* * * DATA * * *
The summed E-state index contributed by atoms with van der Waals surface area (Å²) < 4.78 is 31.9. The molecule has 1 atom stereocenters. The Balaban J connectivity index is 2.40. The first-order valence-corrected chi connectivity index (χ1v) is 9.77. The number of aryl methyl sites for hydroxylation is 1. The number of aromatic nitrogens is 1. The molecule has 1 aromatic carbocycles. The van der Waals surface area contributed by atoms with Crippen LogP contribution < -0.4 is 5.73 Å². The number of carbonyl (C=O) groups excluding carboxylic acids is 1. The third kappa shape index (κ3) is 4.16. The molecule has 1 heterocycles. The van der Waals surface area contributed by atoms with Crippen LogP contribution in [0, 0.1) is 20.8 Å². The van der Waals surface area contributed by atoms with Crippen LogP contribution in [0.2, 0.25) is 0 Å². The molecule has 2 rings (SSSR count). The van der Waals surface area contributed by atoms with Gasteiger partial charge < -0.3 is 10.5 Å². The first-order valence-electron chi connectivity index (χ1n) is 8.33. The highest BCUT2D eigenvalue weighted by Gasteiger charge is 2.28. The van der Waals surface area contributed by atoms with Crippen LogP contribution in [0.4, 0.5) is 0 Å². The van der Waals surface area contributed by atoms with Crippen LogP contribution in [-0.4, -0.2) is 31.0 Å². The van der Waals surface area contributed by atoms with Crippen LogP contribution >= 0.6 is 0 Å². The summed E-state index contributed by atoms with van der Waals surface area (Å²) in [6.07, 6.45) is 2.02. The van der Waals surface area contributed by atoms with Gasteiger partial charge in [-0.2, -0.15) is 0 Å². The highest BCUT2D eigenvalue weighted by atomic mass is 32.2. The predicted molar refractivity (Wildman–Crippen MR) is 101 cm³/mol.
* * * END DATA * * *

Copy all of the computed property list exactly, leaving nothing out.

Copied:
The summed E-state index contributed by atoms with van der Waals surface area (Å²) < 4.78 is 31.9. The molecule has 1 atom stereocenters. The Balaban J connectivity index is 2.40. The first-order valence-corrected chi connectivity index (χ1v) is 9.77. The number of aryl methyl sites for hydroxylation is 1. The number of aromatic nitrogens is 1. The molecule has 1 aromatic carbocycles. The van der Waals surface area contributed by atoms with Crippen LogP contribution < -0.4 is 5.73 Å². The number of carbonyl (C=O) groups excluding carboxylic acids is 1. The third kappa shape index (κ3) is 4.16. The molecule has 1 heterocycles. The van der Waals surface area contributed by atoms with Crippen LogP contribution in [0, 0.1) is 20.8 Å². The van der Waals surface area contributed by atoms with Crippen LogP contribution in [0.2, 0.25) is 0 Å². The molecule has 2 rings (SSSR count). The van der Waals surface area contributed by atoms with Gasteiger partial charge < -0.3 is 10.5 Å². The first-order valence-electron chi connectivity index (χ1n) is 8.33. The highest BCUT2D eigenvalue weighted by Gasteiger charge is 2.28. The van der Waals surface area contributed by atoms with Crippen LogP contribution in [0.4, 0.5) is 0 Å². The van der Waals surface area contributed by atoms with Crippen LogP contribution in [-0.4, -0.2) is 31.0 Å². The van der Waals surface area contributed by atoms with Crippen LogP contribution >= 0.6 is 0 Å². The summed E-state index contributed by atoms with van der Waals surface area (Å²) in [6.07, 6.45) is 2.02. The van der Waals surface area contributed by atoms with Gasteiger partial charge in [-0.2, -0.15) is 0 Å². The highest BCUT2D eigenvalue weighted by atomic mass is 32.2. The predicted molar refractivity (Wildman–Crippen MR) is 101 cm³/mol.